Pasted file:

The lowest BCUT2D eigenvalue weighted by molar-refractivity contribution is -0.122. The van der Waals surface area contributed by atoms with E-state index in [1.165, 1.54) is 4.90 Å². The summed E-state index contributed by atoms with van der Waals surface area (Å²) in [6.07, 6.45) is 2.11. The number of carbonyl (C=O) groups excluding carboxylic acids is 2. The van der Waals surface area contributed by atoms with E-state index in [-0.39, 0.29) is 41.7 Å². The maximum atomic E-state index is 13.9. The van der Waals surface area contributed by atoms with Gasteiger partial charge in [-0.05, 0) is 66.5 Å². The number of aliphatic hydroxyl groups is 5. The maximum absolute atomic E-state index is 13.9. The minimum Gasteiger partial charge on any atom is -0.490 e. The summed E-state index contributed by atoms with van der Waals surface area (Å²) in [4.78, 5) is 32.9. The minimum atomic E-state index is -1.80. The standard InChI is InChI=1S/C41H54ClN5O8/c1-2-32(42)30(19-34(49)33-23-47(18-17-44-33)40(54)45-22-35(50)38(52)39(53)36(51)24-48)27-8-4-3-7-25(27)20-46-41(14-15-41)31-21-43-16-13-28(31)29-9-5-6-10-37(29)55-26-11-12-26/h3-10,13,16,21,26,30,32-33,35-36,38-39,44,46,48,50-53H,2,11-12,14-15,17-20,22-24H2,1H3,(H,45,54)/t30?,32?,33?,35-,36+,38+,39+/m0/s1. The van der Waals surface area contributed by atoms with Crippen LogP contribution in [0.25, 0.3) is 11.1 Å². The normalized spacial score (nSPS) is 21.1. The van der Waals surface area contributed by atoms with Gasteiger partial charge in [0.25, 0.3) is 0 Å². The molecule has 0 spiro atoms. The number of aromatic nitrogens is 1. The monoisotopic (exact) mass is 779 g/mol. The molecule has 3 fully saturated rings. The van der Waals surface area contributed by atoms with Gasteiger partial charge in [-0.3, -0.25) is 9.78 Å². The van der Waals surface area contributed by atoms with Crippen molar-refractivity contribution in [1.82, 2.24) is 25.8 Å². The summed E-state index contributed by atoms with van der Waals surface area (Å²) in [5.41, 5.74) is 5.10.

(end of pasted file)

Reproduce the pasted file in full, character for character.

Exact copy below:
The lowest BCUT2D eigenvalue weighted by molar-refractivity contribution is -0.122. The van der Waals surface area contributed by atoms with E-state index in [1.165, 1.54) is 4.90 Å². The summed E-state index contributed by atoms with van der Waals surface area (Å²) in [6.07, 6.45) is 2.11. The number of carbonyl (C=O) groups excluding carboxylic acids is 2. The van der Waals surface area contributed by atoms with E-state index in [-0.39, 0.29) is 41.7 Å². The maximum atomic E-state index is 13.9. The van der Waals surface area contributed by atoms with Gasteiger partial charge in [-0.05, 0) is 66.5 Å². The number of aliphatic hydroxyl groups is 5. The maximum absolute atomic E-state index is 13.9. The minimum Gasteiger partial charge on any atom is -0.490 e. The summed E-state index contributed by atoms with van der Waals surface area (Å²) in [4.78, 5) is 32.9. The minimum atomic E-state index is -1.80. The standard InChI is InChI=1S/C41H54ClN5O8/c1-2-32(42)30(19-34(49)33-23-47(18-17-44-33)40(54)45-22-35(50)38(52)39(53)36(51)24-48)27-8-4-3-7-25(27)20-46-41(14-15-41)31-21-43-16-13-28(31)29-9-5-6-10-37(29)55-26-11-12-26/h3-10,13,16,21,26,30,32-33,35-36,38-39,44,46,48,50-53H,2,11-12,14-15,17-20,22-24H2,1H3,(H,45,54)/t30?,32?,33?,35-,36+,38+,39+/m0/s1. The van der Waals surface area contributed by atoms with Crippen LogP contribution in [0.25, 0.3) is 11.1 Å². The normalized spacial score (nSPS) is 21.1. The van der Waals surface area contributed by atoms with Gasteiger partial charge in [0.25, 0.3) is 0 Å². The molecule has 0 spiro atoms. The number of aromatic nitrogens is 1. The monoisotopic (exact) mass is 779 g/mol. The molecule has 3 fully saturated rings. The van der Waals surface area contributed by atoms with Gasteiger partial charge in [-0.3, -0.25) is 9.78 Å². The van der Waals surface area contributed by atoms with Crippen molar-refractivity contribution in [1.82, 2.24) is 25.8 Å². The summed E-state index contributed by atoms with van der Waals surface area (Å²) in [5.41, 5.74) is 5.10.